After the Interval, happily now with a bar and coffee, FSQ was on stage before the audience had taken their seats, not, as Alan was quick to point out, to drop a hint (although it did help a very full programme to finish promptly!) but to keep their instruments at an equable temperature. As Beethoven intended, there was little or no break between the 7 movements that make up his string quartet in C sharp minor, op 131. No performance of any music so radical, however familiar it has become, should ever sound “comfortable”. The aim should be to recreate as far as is possible, the extraordinary effect it would have had on contemporary audiences – and indeed players. Nor should an experienced ensemble lapse into its comfort zone; the music should be 100% accurate, yet sound as if it’s emerging as a fresh discovery.  FSQ avoided these pitfalls in full measure and the result was a magnificent conclusion to an uplifting concert – and a glorious start to a season full of promise.

If I might be allowed another personal reminiscence after the one about Alan Ridout… Memory can sometimes play tricks, but I have a vivid if incomplete one of hearing the Fitzwilliam play soon after their inception in 1968. I was then in the sixth form at school in Cambridge and had come by almost a second family – a very artistic one with several children younger than me. I was roped in to play piano for their ballet classes, including for the only boy with five sisters, and that led to the purchase of Schubert’s complete dances, an education in themselves. I accompanied several of them in grade exams and concerts. Most of them, and I, played in the Cambridgeshire Schools’ Holiday Orchestra, another education as it had no auditions and the first music on my stand as a 12-year-old violist who’d had a few violin lessons at primary school had been The Rite of Spring. I even became a babysitter in return for driving lessons, which included ferrying the children and their instruments including two celli (one mercifully half-size!) around Cambridge in a Fiat 600. Final lessons at a driving school proved difficult due to the silence. The Triumph Herald’s engine made barely a sound, and there were no children chatting and laughing in the back seat.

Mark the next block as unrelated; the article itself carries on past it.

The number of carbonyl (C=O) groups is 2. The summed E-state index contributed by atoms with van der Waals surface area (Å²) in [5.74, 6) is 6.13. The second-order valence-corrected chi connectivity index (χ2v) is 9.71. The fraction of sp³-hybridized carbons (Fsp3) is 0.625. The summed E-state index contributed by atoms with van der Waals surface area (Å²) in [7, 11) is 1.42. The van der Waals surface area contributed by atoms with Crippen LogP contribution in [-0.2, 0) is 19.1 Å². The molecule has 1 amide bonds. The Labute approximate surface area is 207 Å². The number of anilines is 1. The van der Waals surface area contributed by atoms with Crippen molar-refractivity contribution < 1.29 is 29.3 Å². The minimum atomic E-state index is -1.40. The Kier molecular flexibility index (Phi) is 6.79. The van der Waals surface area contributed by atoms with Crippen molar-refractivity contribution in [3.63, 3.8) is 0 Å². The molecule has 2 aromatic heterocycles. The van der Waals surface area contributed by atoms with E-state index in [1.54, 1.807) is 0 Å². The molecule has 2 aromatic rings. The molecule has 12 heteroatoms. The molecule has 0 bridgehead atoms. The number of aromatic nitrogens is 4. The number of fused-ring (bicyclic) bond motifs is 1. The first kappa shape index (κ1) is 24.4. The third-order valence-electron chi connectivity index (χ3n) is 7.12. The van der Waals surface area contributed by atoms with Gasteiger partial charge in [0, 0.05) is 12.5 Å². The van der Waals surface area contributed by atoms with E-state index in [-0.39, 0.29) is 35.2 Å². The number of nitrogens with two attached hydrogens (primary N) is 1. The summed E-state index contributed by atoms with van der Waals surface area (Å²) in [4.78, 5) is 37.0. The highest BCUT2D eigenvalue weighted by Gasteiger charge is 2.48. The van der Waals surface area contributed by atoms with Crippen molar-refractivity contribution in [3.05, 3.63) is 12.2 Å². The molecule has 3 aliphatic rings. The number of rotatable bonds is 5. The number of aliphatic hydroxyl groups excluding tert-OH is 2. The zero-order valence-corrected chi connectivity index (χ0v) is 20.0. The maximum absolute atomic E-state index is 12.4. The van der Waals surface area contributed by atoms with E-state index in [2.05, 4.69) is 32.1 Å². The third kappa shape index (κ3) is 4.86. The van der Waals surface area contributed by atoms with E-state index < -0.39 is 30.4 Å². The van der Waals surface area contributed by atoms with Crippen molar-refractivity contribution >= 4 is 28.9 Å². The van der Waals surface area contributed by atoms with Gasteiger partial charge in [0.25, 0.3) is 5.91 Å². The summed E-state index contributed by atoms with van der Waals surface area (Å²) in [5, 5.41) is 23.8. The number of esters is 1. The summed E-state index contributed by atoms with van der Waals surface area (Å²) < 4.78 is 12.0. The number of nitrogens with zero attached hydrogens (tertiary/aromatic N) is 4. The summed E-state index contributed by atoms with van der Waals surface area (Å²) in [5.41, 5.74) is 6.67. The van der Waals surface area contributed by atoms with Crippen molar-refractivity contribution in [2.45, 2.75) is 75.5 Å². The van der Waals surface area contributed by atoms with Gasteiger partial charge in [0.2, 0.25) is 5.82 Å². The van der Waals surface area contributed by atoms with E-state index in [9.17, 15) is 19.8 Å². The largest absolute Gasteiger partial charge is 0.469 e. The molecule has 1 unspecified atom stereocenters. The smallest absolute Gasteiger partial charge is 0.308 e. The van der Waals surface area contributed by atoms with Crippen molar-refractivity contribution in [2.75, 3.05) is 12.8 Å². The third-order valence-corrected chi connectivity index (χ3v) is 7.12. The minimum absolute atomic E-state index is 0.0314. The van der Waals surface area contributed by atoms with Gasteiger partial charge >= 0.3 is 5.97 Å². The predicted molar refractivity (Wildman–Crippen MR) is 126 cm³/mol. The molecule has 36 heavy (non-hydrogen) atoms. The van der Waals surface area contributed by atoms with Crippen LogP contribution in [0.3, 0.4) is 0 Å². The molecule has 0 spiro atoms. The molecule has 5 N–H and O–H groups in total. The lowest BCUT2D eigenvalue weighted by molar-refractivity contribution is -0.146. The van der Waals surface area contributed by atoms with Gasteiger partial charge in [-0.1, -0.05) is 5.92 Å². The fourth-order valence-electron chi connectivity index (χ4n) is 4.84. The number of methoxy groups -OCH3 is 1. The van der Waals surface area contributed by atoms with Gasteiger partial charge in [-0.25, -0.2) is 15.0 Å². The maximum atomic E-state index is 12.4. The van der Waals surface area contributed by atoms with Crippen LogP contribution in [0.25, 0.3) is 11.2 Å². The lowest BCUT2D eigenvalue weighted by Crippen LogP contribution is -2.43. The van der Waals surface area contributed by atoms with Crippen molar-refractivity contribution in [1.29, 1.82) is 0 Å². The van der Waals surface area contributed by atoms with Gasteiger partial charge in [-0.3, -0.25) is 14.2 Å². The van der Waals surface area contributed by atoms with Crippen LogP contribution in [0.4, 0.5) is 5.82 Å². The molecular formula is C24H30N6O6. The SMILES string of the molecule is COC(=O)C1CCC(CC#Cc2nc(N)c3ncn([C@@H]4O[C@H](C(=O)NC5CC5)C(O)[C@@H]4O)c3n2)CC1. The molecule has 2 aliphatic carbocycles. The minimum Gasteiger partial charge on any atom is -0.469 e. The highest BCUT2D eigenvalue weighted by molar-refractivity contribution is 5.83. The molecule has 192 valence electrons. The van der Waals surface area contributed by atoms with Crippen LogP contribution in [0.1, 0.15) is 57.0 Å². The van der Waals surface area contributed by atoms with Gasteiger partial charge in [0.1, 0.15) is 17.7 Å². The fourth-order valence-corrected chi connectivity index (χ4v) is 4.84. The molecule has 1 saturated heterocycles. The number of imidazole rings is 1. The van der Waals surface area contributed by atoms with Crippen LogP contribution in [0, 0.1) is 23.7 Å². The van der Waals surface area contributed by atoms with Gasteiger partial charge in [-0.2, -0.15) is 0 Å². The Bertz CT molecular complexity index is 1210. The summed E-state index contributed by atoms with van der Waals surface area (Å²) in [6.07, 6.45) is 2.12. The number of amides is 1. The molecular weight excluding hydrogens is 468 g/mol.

It may have been a little later as I was an undergraduate in Cambridge and I maintained my “second family” relationship. But at some point they asked if I’d like to go to a concert given by a very exciting ensemble, the Fitzwilliam Quartet. Memory convinces me that it was at Kimbolton School, and that they played Shostakovich Eight. They were heady days when I was discovering a lot of “new” music, including Janáček (CSHO tackled his Sinfoniettawhen many professional bands didn’t dare to) Britten, Tippett, and Shostakovich, while the avantgarde led in the UK by Peter Maxwell Davies was both inspiring and challenging. Shostakovich’s precarious existence in the USSR, the lives of Soviet artists trying to visit the West and “Western” ones the USSR, the contrast in freedoms and restrictions, were frequently in the news and my thoughts. I had friends who – either they or their parents – had escaped from the Nazis or Communism. One, a Czech refugee, gave the Soviet tanks on the streets of Prague in 1968 a personal dimension. The threat of nuclear annihilation rumbled on less than a decade after Cuba. To hear a live performance of Shostakovich knowing its composer was still living – and a work only around a decade old – was a remarkable experience. To hear in 2022 of Russian artists hampered from global engagement by current events, or needing to be extremely brave to speak out, is heart-breaking. But music in all its many forms, remains for so many people, a constant, a comfort and a hope. It has always done so, throughout the darkest days.